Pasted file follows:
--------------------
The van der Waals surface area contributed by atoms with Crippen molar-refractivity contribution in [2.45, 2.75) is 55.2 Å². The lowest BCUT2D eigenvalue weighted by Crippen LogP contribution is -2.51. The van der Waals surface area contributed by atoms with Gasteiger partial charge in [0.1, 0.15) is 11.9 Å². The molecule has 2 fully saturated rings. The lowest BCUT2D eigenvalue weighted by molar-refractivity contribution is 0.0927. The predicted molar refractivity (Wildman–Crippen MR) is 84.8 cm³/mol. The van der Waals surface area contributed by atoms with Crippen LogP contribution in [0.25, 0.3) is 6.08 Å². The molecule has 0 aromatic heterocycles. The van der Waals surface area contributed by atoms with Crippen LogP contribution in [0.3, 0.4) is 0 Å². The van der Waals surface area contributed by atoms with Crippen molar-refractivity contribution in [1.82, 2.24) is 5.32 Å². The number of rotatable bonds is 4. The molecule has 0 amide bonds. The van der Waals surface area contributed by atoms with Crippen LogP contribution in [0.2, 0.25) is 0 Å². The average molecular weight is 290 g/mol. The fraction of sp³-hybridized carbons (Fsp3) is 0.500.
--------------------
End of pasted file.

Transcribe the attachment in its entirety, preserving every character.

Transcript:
The van der Waals surface area contributed by atoms with Crippen molar-refractivity contribution in [2.45, 2.75) is 55.2 Å². The lowest BCUT2D eigenvalue weighted by Crippen LogP contribution is -2.51. The van der Waals surface area contributed by atoms with Gasteiger partial charge in [0.1, 0.15) is 11.9 Å². The molecule has 2 fully saturated rings. The lowest BCUT2D eigenvalue weighted by molar-refractivity contribution is 0.0927. The predicted molar refractivity (Wildman–Crippen MR) is 84.8 cm³/mol. The van der Waals surface area contributed by atoms with Crippen LogP contribution in [0.25, 0.3) is 6.08 Å². The molecule has 0 aromatic heterocycles. The van der Waals surface area contributed by atoms with Crippen LogP contribution in [0.3, 0.4) is 0 Å². The van der Waals surface area contributed by atoms with Crippen molar-refractivity contribution in [1.82, 2.24) is 5.32 Å². The number of rotatable bonds is 4. The molecule has 0 amide bonds. The van der Waals surface area contributed by atoms with Crippen LogP contribution in [0.2, 0.25) is 0 Å². The average molecular weight is 290 g/mol. The fraction of sp³-hybridized carbons (Fsp3) is 0.500.